|Born||October 5, 1966|
Dollard-des-Ormeaux, Quebec, Canada
|Height||5 ft 7 in (170 cm)|
|Weight||150 lb (68 kg; 10 st 10 lb)|
Therese Brisson (born October 5, 1966) is a Canadian former ice hockey player. Brisson played for the Canadian National women's ice hockey team from 1993 to 2005.Brisson was the second oldest member of Team Canada’s gold medal winning team at the 2002 Winter Olympics in Salt Lake City. She competed for Canada at the World Championships in 1994, 1997, 1999, 2000 and 2001. She earned a silver medal at the 1998 Winter Olympics in Nagano, Japan, which marked the first time that women’s hockey was played on an Olympic level.
Brisson competed for the Ferland Quatre Glaces (first based out of Brossard, and then Repentigny) team in the League Régionale du Hockey au Féminin in the province of Québec.She studied kinesiology at Montreal’s Concordia University, was named athlete of the year in 1988 and 1989, and in 1997, she was inducted into Concordia University’s Sports Hall of Fame. In 1994, Brisson made her debut for Team Canada at the World Championships, playing alongside such stalwarts as Manon Rhéaume, Cassie Campbell, Geraldine Heaney and France St. Louis. She would be named an All-Star defencewoman at the tournament. Brisson was Team Canada’s Captain at the World Championships in 1999, 2000 and 2001. Brisson represented Team New Brunswick at the 1998 Esso women's hockey nationals. She scored one goal and an assists to defeat Team Saskatchewan and finish in fifth place.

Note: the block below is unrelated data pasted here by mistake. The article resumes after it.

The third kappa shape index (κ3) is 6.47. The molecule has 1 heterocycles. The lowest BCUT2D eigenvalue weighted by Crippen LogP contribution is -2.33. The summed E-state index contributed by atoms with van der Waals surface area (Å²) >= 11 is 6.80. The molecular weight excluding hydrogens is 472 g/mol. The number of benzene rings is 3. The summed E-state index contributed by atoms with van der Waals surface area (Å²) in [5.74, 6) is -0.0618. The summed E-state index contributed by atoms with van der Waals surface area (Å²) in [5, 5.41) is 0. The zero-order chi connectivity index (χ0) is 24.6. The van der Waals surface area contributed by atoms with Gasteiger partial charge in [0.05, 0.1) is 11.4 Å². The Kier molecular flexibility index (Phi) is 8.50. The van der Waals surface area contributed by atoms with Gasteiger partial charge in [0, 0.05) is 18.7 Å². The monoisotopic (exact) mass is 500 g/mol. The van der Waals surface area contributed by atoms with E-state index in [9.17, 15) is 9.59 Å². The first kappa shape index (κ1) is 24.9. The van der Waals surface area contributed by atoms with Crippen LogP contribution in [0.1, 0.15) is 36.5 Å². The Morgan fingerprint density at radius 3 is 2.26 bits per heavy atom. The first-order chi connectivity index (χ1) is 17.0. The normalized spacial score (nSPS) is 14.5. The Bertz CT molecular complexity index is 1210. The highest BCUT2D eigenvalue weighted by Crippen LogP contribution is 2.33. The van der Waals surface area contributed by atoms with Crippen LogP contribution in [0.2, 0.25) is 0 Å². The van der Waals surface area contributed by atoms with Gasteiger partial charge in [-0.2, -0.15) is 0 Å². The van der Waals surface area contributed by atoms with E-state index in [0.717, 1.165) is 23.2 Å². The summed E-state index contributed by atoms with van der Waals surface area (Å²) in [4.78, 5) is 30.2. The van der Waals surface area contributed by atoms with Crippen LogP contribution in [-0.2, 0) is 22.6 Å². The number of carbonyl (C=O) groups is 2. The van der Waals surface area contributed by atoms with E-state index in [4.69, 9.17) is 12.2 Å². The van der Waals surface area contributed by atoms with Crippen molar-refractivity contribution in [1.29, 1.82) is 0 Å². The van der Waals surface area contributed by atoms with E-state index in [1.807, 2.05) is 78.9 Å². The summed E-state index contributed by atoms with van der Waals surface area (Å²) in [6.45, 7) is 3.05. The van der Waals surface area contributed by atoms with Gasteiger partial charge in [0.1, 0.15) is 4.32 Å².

At the 2002 Winter Olympics, Brisson led all Canadian defenders in scoring at the tournament. Brisson had two goals and three assists in helping Canada win its first gold medal in Women’s Olympic hockey.
Brisson also played several seasons for Montreal Axion, a professional women's ice hockey team in the National Women's Hockey League.
After the Olympics, she pursued a master's degree at York University in Toronto. Brisson was a former professor in kinesiology at the University of New Brunswick. As of 2010, Brisson is a marketing manager at Procter & Gamble Canada. She is also a board member of the Canadian Olympic Committee.As part of the IIHF Ambassador and Mentor Program, Brisson was a Hockey Canada athlete ambassador that travelled to Bratislava, Slovakia to participate in the July 2011 IIHF High Performance Women's Camp.
Hayley Wickenheiser is a Canadian former ice hockey player, and the current Assistant Director of Player Development for the Toronto Maple Leafs. She was the first woman to play full-time professional hockey in a position other than goalie. Wickenheiser was a member of Canada women's national ice hockey team for 23 years, from 1994 until announcing her retirement on January 13, 2017, and is the team's career points leader with 168 goals and 211 assists in 276 games. She represented Canada at the Winter Olympics five times, capturing four gold and one silver medal and twice being named tournament MVP, and one time at the Summer Olympics in softball. She is tied with teammates Caroline Ouellette and Jayna Hefford for the record for the most gold medals of any Canadian Olympian, and is widely considered the greatest female ice hockey player of all time. On February 20, 2014, Wickenheiser was elected to the International Olympic Committee's Athletes' Commission.
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Stacy Wilson (1997–98)
|Captain, Cdn National Women's Hockey Team|
Cassie Campbell (2002–06)